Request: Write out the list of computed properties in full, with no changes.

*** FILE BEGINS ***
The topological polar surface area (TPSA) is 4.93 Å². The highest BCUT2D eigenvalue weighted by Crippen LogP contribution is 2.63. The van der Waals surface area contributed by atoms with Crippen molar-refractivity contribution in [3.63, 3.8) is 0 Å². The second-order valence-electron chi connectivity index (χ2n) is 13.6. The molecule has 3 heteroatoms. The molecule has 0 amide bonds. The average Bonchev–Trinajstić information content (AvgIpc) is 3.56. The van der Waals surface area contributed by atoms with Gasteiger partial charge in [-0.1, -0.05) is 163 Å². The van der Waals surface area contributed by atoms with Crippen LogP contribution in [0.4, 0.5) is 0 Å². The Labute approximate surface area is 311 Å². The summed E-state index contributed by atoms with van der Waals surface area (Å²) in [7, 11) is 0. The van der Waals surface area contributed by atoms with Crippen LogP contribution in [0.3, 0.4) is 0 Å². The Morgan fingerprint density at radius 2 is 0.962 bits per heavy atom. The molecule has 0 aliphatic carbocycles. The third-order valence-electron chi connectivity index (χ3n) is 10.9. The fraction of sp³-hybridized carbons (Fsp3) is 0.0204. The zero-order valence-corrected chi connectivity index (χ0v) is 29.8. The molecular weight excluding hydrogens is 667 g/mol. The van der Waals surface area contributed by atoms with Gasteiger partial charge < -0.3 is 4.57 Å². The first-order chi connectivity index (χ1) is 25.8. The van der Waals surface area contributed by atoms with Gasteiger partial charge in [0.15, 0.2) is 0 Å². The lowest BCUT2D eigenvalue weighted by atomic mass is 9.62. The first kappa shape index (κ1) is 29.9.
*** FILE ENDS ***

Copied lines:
The topological polar surface area (TPSA) is 4.93 Å². The highest BCUT2D eigenvalue weighted by Crippen LogP contribution is 2.63. The van der Waals surface area contributed by atoms with Crippen molar-refractivity contribution in [3.63, 3.8) is 0 Å². The second-order valence-electron chi connectivity index (χ2n) is 13.6. The molecule has 3 heteroatoms. The molecule has 0 amide bonds. The average Bonchev–Trinajstić information content (AvgIpc) is 3.56. The van der Waals surface area contributed by atoms with Gasteiger partial charge in [-0.1, -0.05) is 163 Å². The van der Waals surface area contributed by atoms with Crippen LogP contribution in [0.4, 0.5) is 0 Å². The Labute approximate surface area is 311 Å². The summed E-state index contributed by atoms with van der Waals surface area (Å²) in [7, 11) is 0. The van der Waals surface area contributed by atoms with Crippen LogP contribution in [0.3, 0.4) is 0 Å². The Morgan fingerprint density at radius 2 is 0.962 bits per heavy atom. The molecule has 0 aliphatic carbocycles. The third-order valence-electron chi connectivity index (χ3n) is 10.9. The fraction of sp³-hybridized carbons (Fsp3) is 0.0204. The zero-order valence-corrected chi connectivity index (χ0v) is 29.8. The molecular weight excluding hydrogens is 667 g/mol. The van der Waals surface area contributed by atoms with Gasteiger partial charge < -0.3 is 4.57 Å². The first-order chi connectivity index (χ1) is 25.8. The van der Waals surface area contributed by atoms with Gasteiger partial charge in [0.15, 0.2) is 0 Å². The lowest BCUT2D eigenvalue weighted by atomic mass is 9.62. The first kappa shape index (κ1) is 29.9.